Artist Brings Organized Chaos To West Hartford Classroom
Michael Justino Michaud, known in the art world as Mijumi, visited King Philip Middle School, in West Hartford, with the goal of showing students that anything could be considered a canvas.
That includes his car, which he allowed the young artists to draw all over with markers.
“My main thing to get across to them is that you don’t have to worry about making mistakes,” said Michaud, an Enfield resident. “They don’t have to use traditional tools. Almost anything can be a canvas, and that’s why I had them do a car.”
He brought in some of his unique work – which he describes as “organized chaos” – to further prove that point. He has tables he took apart and turned into a canvas. His canvas might be another artist’s work. Sometimes, his canvas might have been found on the side of the road.
“I steal spoons from my wife’s kitchen to put on the canvas,” Michaud said. “I can show them how to do this.”
On the second day of his visit, the students were using a more typical canvas, but their paintbrushes were far from traditional. They were using lids that belonged to ice cream packaging, pieces of wood, nails, pieces of metal. The students were using the items as stamps to create patterns.
“When I gave them my introduction, I told them that when I was younger, my only idea of art was that it had to be painting on a canvas,” Michaud said. “In college, I took a painting class, and that’s exactly what they were doing. They were just painting on canvas. There’s so much more you can do. I got a D in painting and I told them that. I wanted to paint how I thought painting should be, so I want to show them what I think painting can be.”
Stacey Grindle invited Michaud into her sixth grade classroom through a grant provided by the Foundation for West Hartford Public Schools. Grindle, who also lives in Enfield, wanted to bring the chaos part of Michaud’s work to her student’s attention.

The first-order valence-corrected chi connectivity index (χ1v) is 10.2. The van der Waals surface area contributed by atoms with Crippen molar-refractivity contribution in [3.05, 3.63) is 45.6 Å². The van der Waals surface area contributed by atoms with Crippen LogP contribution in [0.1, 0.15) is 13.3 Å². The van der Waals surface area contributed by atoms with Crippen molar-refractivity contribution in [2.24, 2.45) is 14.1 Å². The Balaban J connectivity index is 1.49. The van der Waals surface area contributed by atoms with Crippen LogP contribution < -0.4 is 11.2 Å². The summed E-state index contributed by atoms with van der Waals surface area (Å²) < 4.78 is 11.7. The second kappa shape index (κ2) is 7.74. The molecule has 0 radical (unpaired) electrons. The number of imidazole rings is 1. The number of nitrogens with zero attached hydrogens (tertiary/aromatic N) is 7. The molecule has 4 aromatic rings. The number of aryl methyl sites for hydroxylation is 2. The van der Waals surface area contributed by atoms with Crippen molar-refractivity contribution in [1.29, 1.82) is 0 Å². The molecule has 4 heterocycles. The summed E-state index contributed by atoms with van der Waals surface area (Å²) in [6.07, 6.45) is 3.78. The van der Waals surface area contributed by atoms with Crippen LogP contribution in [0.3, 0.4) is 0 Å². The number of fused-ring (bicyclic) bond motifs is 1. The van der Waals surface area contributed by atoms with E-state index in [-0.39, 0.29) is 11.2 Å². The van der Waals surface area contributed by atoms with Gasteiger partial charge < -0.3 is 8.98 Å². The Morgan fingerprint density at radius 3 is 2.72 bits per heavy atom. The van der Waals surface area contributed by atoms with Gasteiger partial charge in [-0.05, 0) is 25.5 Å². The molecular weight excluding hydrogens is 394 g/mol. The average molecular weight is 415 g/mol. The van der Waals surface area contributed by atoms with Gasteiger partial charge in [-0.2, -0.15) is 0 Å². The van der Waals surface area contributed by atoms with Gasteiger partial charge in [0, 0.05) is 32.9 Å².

“I’ve seen his work around and his work is so drastically different than everything we do in our classroom, which is kind of controlled and structured with our time constraints,” Grindle said. “I thought it would be a great experience to see what he describes as organized chaos.”
Grindle said she felt that Michaud’s style would lend well to her classroom.
“His style lends itself to an 11-year-old brain in a way,” Grindle said. “They can get his process and it’s relatable to that need to still want to be messy and create a piece that seems intuitive and organic and genuine – as opposed to something where they are forced to create something to learn skills and concepts. Instead, those skills and concepts are coming out very naturally.”
Michaud said he always enjoys hearing the reactions to his work, especially from younger people.
“It’s cool to hear the reactions from people, and to see the reactions these guys are giving is so rewarding,” Michaud said.
Shortly after saying that, Michaud was approached by a student who asked him about one of his works he brought into class, starting a dialogue between the two. And that’s why he said his visit to Grindle’s class is extra inspiring in that regard.
Grindle thinks that inspiration traveled back to her students.
“His work is so unique,” Grindle said. “It was important to let these students learn about contemporary working artists and realize how important it is to support these artists and buy their work. They can see that this could be them.”
West Hartford Students Guided by Artist To Create ‘Organized Chaos’
Visiting artist Mike Michaud allowed King Philip sixth graders to paint his car, and spent several days working with the students through a grant from the Foundation for West Hartford Public Schools.